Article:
Paris - Ile De France Section

Statue of Liberty - Ile aux Cygnes - Paris

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The man made Ile aux Cygnes

The Statue of Liberty Enlightening the World is obviously in New-York harbour.

But did you know that there're a several smaller replicas in Paris?

One these is located at the western tip of the Ile aux Cygnes.

It only 22m high, but it's still quite impressive and faces west, towards its 'big sister' beyond the seas.

Of course this is only a replica, but still a 22m high replica!

The Ile aux Cygnes is a man-made embankment.

It was built in 1827 in order to serve as point of reinforcement for the construction of three Parisian bridges.

It connects the Pont de Bir-Hakeim to the Pont de Grenelle and is traversed by the Pont Rouelle.

The 890m long x 11m wide embankment was originally known as Digue de Grenelle.

It was renamed after the original Ile aux Cygnes was attached to the left bank during the construction of the Champ de Mars in the 18th century.

The original Ile aux Cygnes was home to a colony of swans imported from Denmark and Sweden by Louis XV.

The embankment was fully landscaped with 322 trees and bushes of 61 different species.

These included poplars, willows, ash, maples, chestnuts, walnuts and limes among others.

The Allée aux Cygnes is a pleasant tree-lined walk created in 1870.

It takes you all along this oasis of greenery right in the middle of the Seine!

The walk is very pleasant as there are always a light breeze and many benches placed here and there.

Access is done via Pont Bir-Hakeim and Pont de Grenelle.

Replica of the Statue of Liberty in Paris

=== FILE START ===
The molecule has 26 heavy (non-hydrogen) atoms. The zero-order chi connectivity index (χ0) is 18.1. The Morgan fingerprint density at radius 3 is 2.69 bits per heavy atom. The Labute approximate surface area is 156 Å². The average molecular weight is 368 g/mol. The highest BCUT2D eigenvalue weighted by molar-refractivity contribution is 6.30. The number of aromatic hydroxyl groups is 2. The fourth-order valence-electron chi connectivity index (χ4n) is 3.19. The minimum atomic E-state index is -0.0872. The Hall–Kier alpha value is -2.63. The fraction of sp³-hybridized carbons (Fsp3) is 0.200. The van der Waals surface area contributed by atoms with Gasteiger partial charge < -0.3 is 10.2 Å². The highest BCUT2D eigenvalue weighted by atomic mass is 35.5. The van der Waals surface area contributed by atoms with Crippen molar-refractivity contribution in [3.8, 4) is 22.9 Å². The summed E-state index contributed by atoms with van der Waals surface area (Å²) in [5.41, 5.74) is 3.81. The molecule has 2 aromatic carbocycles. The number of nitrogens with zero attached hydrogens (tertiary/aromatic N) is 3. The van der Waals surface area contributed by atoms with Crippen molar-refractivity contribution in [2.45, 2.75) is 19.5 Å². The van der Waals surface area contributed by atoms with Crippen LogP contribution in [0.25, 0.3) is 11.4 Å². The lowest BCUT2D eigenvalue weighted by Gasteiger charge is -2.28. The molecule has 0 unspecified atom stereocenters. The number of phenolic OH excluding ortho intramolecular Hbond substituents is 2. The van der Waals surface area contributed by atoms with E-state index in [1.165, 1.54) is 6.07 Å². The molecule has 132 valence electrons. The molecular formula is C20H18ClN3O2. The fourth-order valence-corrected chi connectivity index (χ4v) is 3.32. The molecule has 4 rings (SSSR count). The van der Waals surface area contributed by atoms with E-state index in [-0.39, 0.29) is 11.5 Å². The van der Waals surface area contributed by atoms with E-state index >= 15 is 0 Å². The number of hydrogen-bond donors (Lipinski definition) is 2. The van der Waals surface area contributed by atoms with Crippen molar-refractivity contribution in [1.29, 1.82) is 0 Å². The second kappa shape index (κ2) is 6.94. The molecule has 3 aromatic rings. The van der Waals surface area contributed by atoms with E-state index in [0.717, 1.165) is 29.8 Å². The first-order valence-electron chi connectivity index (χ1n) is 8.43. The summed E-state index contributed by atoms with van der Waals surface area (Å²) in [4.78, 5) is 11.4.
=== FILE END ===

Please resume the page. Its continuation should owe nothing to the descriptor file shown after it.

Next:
As you remember, France gave the Statue of Liberty to America on the occasion of the centenary of the American Independence of 1776.

The project was finalized in 1870.

Frédéric Auguste Bartholdi was commissioned with the creation of the sculpture.

He hired Viollet le Duc and Charles Garnier, the star architects of the time, for the creation of the metal frame.

Viollet le Duc died in 1879, so Bartholdi called upon Gustave Eiffel to take over the work!

Six-hundred workers were involved from 1875 to 1884 in the building of the statue.

Once completed, it was packed in 214 containers and shipped to New York!

President Cleveland unveiled the Statue of Liberty on October 28, 1886 in the presence of Bartholdi.

Many replicas were then cast and sent to various French cities, including Paris.

There are smaller replicas in the Jardin du Luxembourg, Musée d'Orsay and Musée des Arts et Métiers and of course on the Ile aux Cygnes!

This stunning bronze replica is a gift of the American community of Paris to the city of Paris on the occasion of the commemoration of the centenary of the French Revolution.

The statue now looks towards her 'big sister' in New York, but it originally faced east.

It was moved into its present orientation for the Paris World Fair of 1937.

The French president Sadi Carnot (who is buried in the Pantheon) unveiled the Statue of Liberty of the Ile aux Cygnes on Independence Day, July 4, 1889.

A slab commemorating the event was affixed on the base of the statue.

The statue’s left hand holds a tablet inscribed with IV Juillet 1776 – XIV Juillet 1789.

These dates correspond to the American Independence and Storming of the Bastille.

The area where the Statue of Liberty stands was fully renovated in 2012.

There are therefore a couple of benches and a public work-out area.

This area, sheltered under the Pont de Grenelle, is equipped with pieces of apparatus, climbing wall and fixed bikes among others.

Take the time of discovering the Ile aux Cygnes; it's one of Paris' best hidden secrets!

Directions: 15th district - Access on Pont Bir-Hakeim and Pont de Grenelle
Metro: Bir-Hakeim on Line 6
Velibs' stations: Nos 16112/16023/7025
Coordinates Statue of Liberty: Lat 48.850313 - Long 2.280232 - Pont Bir-Hakeim Lat 48.855580 - Long 2.287572

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